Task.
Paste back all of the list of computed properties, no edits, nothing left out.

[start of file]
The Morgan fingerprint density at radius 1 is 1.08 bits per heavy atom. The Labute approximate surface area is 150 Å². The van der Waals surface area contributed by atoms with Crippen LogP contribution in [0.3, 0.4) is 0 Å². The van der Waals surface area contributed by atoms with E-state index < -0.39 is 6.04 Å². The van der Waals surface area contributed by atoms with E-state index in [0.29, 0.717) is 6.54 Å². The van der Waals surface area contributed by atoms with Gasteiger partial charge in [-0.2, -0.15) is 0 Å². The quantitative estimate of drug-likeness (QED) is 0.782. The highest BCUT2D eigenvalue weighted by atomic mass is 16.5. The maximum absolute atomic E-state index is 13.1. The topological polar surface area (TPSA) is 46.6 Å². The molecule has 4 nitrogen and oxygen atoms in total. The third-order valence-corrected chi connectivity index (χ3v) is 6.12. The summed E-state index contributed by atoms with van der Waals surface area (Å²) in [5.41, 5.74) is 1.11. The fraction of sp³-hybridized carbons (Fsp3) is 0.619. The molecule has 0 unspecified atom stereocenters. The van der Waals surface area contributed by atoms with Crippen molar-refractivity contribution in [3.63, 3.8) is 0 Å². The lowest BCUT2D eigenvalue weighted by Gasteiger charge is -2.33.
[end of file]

The Morgan fingerprint density at radius 1 is 1.08 bits per heavy atom. The Labute approximate surface area is 150 Å². The van der Waals surface area contributed by atoms with Crippen LogP contribution in [0.3, 0.4) is 0 Å². The van der Waals surface area contributed by atoms with E-state index < -0.39 is 6.04 Å². The van der Waals surface area contributed by atoms with E-state index in [0.29, 0.717) is 6.54 Å². The van der Waals surface area contributed by atoms with Gasteiger partial charge in [-0.2, -0.15) is 0 Å². The quantitative estimate of drug-likeness (QED) is 0.782. The highest BCUT2D eigenvalue weighted by atomic mass is 16.5. The maximum absolute atomic E-state index is 13.1. The topological polar surface area (TPSA) is 46.6 Å². The molecule has 4 nitrogen and oxygen atoms in total. The third-order valence-corrected chi connectivity index (χ3v) is 6.12. The summed E-state index contributed by atoms with van der Waals surface area (Å²) in [5.41, 5.74) is 1.11. The fraction of sp³-hybridized carbons (Fsp3) is 0.619. The molecule has 0 unspecified atom stereocenters. The van der Waals surface area contributed by atoms with Crippen molar-refractivity contribution in [3.63, 3.8) is 0 Å². The lowest BCUT2D eigenvalue weighted by Gasteiger charge is -2.33.